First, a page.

The nearest anchorage is Deep Bay. If you are approaching from the water a couple of narrow footpaths will lead you to the base of Goat Hill. Watch out for manchineel trees, the sap is toxic and an extreme irritant.
Its a bit of a vertiginous climb to the ruins of the fort, so if you suffer at all, give this one a miss.
Views from the top are stunning, giving an indication of the value of placing a fort here.
A semicircular gun emplacement and powder magazine are still intact and there are internal stone steps through the lower interior, but not much recorded information remains.
Deep Bay itself is, contrary to its name a shallow harbour, and is the resting place of the barque “Andes”, a three masted steel merchant sailing ship, that sailed from Trinidad on 5th June 1905 with a cargo of 1,330 barrels of pitch to be used for the paving of roads in Chile. As there had been no Panama canal yet built, the route around the tip of South America was to sail first north-east over the Atlantic, thence across the South Atlantic with the trade winds to Cape Horn.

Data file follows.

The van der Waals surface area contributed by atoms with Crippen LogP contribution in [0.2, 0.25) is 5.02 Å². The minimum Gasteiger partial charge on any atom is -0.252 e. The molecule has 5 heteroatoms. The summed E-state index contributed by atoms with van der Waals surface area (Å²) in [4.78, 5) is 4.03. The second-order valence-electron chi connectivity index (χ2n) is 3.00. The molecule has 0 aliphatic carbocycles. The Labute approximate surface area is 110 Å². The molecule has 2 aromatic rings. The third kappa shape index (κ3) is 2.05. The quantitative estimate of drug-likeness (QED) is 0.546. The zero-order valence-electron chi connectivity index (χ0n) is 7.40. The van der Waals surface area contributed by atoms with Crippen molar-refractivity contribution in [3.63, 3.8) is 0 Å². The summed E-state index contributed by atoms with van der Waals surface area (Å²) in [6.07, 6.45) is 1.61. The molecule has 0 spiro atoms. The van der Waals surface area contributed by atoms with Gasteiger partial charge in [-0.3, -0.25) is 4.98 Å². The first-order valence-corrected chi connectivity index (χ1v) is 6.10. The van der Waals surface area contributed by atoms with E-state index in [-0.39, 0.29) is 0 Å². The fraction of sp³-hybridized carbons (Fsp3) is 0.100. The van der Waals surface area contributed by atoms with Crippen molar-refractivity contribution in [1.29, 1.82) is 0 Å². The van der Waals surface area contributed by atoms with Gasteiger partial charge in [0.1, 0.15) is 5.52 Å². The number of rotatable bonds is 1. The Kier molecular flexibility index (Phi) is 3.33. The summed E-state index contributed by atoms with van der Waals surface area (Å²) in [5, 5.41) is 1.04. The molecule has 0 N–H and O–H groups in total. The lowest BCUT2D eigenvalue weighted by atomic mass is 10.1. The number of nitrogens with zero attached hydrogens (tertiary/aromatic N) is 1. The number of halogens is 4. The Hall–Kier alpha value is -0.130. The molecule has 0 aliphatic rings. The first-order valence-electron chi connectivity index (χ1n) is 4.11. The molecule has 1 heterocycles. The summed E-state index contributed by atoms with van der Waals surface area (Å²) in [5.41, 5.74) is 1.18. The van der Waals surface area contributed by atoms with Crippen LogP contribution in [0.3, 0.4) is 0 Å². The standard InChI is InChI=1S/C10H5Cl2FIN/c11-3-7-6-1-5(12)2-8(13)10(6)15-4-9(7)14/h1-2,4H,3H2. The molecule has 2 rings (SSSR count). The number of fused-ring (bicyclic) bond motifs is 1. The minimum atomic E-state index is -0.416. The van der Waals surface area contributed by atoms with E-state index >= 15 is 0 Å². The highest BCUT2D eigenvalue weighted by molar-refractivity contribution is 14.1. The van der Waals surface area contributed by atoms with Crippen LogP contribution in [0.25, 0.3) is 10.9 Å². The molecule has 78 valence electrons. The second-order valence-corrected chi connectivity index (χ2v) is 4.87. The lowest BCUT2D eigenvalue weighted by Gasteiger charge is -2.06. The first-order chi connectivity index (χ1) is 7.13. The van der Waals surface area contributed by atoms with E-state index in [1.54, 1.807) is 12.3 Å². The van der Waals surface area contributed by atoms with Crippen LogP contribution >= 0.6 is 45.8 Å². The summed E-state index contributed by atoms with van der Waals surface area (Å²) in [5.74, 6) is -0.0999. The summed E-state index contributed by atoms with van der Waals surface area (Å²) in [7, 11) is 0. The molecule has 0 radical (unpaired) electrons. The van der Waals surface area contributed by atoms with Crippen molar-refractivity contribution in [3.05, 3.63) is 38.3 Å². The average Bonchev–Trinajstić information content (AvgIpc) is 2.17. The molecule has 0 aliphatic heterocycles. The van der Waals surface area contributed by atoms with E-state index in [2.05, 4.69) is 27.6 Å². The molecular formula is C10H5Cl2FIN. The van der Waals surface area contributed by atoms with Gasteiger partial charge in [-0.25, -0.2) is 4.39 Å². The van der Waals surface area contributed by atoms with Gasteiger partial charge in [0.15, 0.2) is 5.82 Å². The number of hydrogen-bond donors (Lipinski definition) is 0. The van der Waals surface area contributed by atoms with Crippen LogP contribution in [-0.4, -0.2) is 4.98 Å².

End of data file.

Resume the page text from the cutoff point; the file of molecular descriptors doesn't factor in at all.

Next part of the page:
As the cargo had been stowed badly, it seems heat had developed through friction caused by rubbing, enough to cause smoldering. Capt. Rees Griffiths decided to put into Antigua, but the Harbour Master made the “Andes” anchor in Deep Bay, since she would have been a danger to shipping in St. John’s Harbour. When the hatches were opened to unload and inspect the cargo, the added air caused a conflagration. Her decks fell in and her rigging was consumed. The “Andes” sank bow first on June 9th and there she still lies. Today, over 100 years later, the wreck of the “Andes” is one of Antigua’s historical resources; Antiguans and visitors snorkel to explore her. The wreck is most interesting from the general ship construction point of view and for the prolific and varied fish and coral life.
The Marine Areas Act of 1972 protects the wreck. Under no circumstances can anything be taken away from the wreck, leave it intact for future Antiguans and visitors to enjoy!